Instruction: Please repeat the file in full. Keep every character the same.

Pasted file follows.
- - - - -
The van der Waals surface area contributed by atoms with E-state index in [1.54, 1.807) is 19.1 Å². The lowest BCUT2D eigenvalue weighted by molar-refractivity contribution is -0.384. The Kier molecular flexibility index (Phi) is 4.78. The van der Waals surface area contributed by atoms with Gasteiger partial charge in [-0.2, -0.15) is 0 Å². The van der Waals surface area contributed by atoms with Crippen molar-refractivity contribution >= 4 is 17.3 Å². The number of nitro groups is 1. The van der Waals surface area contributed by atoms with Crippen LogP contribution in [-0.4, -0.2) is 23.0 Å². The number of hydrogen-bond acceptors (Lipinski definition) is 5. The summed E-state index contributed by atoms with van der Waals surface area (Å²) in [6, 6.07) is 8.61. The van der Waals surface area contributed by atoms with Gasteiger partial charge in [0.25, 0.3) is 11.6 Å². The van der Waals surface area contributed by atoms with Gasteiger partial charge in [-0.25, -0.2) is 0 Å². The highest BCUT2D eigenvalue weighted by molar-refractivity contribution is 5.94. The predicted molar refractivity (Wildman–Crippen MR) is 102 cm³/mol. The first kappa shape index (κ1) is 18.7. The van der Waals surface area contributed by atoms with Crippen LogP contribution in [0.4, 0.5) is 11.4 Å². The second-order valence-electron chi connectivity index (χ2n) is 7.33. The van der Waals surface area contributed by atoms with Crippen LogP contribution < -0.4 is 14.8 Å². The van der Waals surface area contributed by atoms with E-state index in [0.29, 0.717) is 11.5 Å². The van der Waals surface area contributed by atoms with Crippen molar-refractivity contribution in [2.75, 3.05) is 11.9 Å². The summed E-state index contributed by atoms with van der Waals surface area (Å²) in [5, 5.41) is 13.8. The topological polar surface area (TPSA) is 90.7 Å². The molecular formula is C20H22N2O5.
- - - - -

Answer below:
The van der Waals surface area contributed by atoms with E-state index in [1.54, 1.807) is 19.1 Å². The lowest BCUT2D eigenvalue weighted by molar-refractivity contribution is -0.384. The Kier molecular flexibility index (Phi) is 4.78. The van der Waals surface area contributed by atoms with Gasteiger partial charge in [-0.2, -0.15) is 0 Å². The van der Waals surface area contributed by atoms with Crippen molar-refractivity contribution >= 4 is 17.3 Å². The number of nitro groups is 1. The van der Waals surface area contributed by atoms with Crippen LogP contribution in [-0.4, -0.2) is 23.0 Å². The number of hydrogen-bond acceptors (Lipinski definition) is 5. The summed E-state index contributed by atoms with van der Waals surface area (Å²) in [6, 6.07) is 8.61. The van der Waals surface area contributed by atoms with Gasteiger partial charge in [0.25, 0.3) is 11.6 Å². The van der Waals surface area contributed by atoms with Gasteiger partial charge in [-0.25, -0.2) is 0 Å². The highest BCUT2D eigenvalue weighted by molar-refractivity contribution is 5.94. The predicted molar refractivity (Wildman–Crippen MR) is 102 cm³/mol. The first kappa shape index (κ1) is 18.7. The van der Waals surface area contributed by atoms with Crippen LogP contribution in [0.4, 0.5) is 11.4 Å². The second-order valence-electron chi connectivity index (χ2n) is 7.33. The van der Waals surface area contributed by atoms with Crippen LogP contribution < -0.4 is 14.8 Å². The van der Waals surface area contributed by atoms with E-state index in [0.29, 0.717) is 11.5 Å². The van der Waals surface area contributed by atoms with Crippen molar-refractivity contribution in [2.75, 3.05) is 11.9 Å². The summed E-state index contributed by atoms with van der Waals surface area (Å²) in [5, 5.41) is 13.8. The topological polar surface area (TPSA) is 90.7 Å². The molecular formula is C20H22N2O5.